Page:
Solar Thermal Heating – Holiday Inn Columbia, South Carolina


Introduction: The newly built hotel at the Sunset Boulevard interchange of  Interstate Highway 26 in the City of Columbia, South Carolina is a LEED certified building. LEED – Leadership in Energy and Environmental Design – is a voluntary standard that acknowledges energy efficiency, environmental responsibility and occupants’ health and comfort.Background: Ms. Hema Patel and Mr. Steve Patel, the hotel’s owners are strong believers that the future of the hospitality industry belongs to properties like this one, built sensibly and with long term sustainability in mind.

Mr.& Ms Patel own several properties, among which was an aging hotel at this location which was demolished. As a component of the LEED design, Columbia-based Real Value – an EnerWorks partner company – was contacted to provide a turn-key solar water heating system.

Aims & Objectives: The LEED system for new construction awards points for attaining various goals in the building design. A minimum number of points has to be obtained for the certification. The design team has the flexibility to choose what set of features/goals to apply for. Solar water heating technology has the potential to bring up to 4 LEED points for a project.

Approach: EnerWorks has proposed a system that incorporates 20 Premier flat plate type collectors along with one 40 kW Solar Energy Terminal and related accessories. A simulation with Polysun software shows that 87.8% of the yearly water heating needs of this hotel are covered by energy from the sun. A heat meter was included to allow later on a comparison between long term real-life output and the computer simulation. EnerWorks started working with the design team in February 2009. The hotel was built in the second part of 2009 and fully commissioned in April 2010. EnerWorks has assisted with the commissioning of the solar system and with the application for LEED points.

Challenges: In order to take energy efficiency even further, the mechanical designer has specified a battery of Rinnai on-demand water heaters as back-up for the solar system. The conventional approach is to use tank-boiler type systems but those have significant stand-by heat losses which the engineer wanted to eliminate. Late in the design stage a flag was raised that – as originally designed – the combined solar+on-demand system is not completely safe from bacterial growth, particularly Legionella. Through a joint effort, the local engineer, Rinnai and EnerWorks representatives have come up with a solution that eliminates any concerns. However, additional equipment required space in the mechanical room that was simply not available. A portion of a nearby storage room had to be re-allocated for the additional mechanical equipment and piping. In hindsight it is evident that an earlier involvement in the design from Rinnai and EnerWorks could have saved a lot of headaches.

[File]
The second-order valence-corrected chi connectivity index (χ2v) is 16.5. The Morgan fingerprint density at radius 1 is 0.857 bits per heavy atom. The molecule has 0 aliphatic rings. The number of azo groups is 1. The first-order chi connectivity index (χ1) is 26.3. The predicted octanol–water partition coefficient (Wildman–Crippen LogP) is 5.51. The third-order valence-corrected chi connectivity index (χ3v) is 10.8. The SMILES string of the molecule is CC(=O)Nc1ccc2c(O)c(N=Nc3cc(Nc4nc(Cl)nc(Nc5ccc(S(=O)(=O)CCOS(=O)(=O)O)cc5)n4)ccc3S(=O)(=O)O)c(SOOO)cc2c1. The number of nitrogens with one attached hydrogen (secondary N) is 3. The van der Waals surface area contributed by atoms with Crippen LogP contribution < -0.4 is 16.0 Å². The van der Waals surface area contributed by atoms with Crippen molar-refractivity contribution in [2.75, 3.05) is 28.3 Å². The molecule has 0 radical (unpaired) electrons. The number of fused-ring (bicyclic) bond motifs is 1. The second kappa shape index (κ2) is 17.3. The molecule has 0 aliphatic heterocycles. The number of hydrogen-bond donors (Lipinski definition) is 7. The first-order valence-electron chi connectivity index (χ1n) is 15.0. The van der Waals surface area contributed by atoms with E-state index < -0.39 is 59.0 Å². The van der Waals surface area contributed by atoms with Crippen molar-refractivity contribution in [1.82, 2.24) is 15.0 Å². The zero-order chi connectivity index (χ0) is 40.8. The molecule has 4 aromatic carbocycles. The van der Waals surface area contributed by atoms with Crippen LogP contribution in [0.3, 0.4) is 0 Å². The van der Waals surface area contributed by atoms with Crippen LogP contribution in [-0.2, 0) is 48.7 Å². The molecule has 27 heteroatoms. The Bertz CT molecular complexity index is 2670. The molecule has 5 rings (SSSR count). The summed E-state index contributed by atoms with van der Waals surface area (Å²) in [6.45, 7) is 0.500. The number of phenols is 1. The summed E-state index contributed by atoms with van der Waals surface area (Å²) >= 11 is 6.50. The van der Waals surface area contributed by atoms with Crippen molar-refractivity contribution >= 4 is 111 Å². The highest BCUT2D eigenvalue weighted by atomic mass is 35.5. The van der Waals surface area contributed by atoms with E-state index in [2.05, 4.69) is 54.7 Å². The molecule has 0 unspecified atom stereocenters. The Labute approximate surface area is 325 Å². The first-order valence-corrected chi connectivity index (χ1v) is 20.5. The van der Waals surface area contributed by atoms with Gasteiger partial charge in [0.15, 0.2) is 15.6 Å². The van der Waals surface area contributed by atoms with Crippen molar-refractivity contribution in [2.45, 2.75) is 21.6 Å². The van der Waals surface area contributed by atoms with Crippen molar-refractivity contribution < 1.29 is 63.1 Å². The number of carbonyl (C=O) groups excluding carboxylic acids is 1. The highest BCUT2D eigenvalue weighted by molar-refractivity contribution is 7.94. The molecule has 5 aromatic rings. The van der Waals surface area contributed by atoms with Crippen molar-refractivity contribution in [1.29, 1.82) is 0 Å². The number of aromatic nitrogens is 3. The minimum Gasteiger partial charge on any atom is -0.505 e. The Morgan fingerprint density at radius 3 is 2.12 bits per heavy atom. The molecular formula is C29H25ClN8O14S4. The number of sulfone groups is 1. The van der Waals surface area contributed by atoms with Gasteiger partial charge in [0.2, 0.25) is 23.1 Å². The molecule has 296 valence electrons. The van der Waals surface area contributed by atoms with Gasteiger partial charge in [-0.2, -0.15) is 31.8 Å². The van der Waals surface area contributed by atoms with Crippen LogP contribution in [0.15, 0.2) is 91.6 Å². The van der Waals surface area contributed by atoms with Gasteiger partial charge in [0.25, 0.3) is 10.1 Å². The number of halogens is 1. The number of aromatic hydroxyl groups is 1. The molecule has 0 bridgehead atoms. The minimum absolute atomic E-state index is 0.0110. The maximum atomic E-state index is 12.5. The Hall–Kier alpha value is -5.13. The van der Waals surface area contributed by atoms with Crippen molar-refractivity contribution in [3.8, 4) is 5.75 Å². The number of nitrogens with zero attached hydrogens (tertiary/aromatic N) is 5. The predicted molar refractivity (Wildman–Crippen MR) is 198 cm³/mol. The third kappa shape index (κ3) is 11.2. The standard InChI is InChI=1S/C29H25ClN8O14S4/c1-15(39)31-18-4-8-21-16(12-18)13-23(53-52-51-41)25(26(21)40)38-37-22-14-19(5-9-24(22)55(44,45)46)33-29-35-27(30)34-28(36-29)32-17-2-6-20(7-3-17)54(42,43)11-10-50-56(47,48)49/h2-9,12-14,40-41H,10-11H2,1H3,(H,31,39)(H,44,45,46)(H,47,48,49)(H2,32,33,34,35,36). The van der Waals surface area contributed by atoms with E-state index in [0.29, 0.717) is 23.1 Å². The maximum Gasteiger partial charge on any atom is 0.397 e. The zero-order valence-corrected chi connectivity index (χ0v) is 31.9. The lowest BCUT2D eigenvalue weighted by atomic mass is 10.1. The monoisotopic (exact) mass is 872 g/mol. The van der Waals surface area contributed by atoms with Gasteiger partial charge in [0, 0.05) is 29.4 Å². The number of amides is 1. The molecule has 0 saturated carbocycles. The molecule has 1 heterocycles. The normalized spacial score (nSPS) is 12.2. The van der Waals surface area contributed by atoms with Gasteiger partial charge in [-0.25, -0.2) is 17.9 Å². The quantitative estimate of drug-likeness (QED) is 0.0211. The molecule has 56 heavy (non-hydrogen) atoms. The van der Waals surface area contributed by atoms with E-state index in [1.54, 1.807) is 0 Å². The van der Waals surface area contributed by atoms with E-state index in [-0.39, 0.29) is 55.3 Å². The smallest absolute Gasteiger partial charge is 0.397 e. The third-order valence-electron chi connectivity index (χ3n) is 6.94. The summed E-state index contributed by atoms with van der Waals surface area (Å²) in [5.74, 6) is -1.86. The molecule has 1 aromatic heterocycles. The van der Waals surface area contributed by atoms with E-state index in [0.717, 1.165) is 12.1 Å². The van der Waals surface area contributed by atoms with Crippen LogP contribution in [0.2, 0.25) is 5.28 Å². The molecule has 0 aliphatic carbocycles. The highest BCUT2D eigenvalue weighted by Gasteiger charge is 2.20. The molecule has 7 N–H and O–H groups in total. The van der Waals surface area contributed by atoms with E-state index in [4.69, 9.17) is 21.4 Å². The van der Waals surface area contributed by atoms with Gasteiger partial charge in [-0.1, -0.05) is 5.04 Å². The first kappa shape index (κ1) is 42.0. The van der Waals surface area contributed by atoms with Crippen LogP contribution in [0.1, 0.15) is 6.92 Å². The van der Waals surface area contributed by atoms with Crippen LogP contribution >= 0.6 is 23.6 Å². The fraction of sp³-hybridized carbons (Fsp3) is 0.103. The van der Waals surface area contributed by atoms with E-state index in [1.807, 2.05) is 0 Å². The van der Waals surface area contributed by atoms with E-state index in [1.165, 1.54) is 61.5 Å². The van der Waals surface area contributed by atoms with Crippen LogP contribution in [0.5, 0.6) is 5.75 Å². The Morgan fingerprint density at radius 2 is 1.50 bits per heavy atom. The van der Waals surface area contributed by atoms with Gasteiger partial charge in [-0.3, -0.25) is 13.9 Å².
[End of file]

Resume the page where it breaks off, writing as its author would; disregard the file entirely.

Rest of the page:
Successes: The solar+on-demand heater combination used on this project is – to our best knowledge – unique and a first for commercial scale buildings. This created the opportunity to apply for an extra LEED point which is only available for innovative technical solutions. LEED points are hard to earn and this was a pleasant surprise.

Conclusion: The system has been operating very well since its commissioning: “Our on-demand gas heaters hardly ever have to fire, and I’ve never seen more than 3 of them being on at any given time” says Ms. Patel, meaning that the solar component indeed covers most of the water heating load, as designed.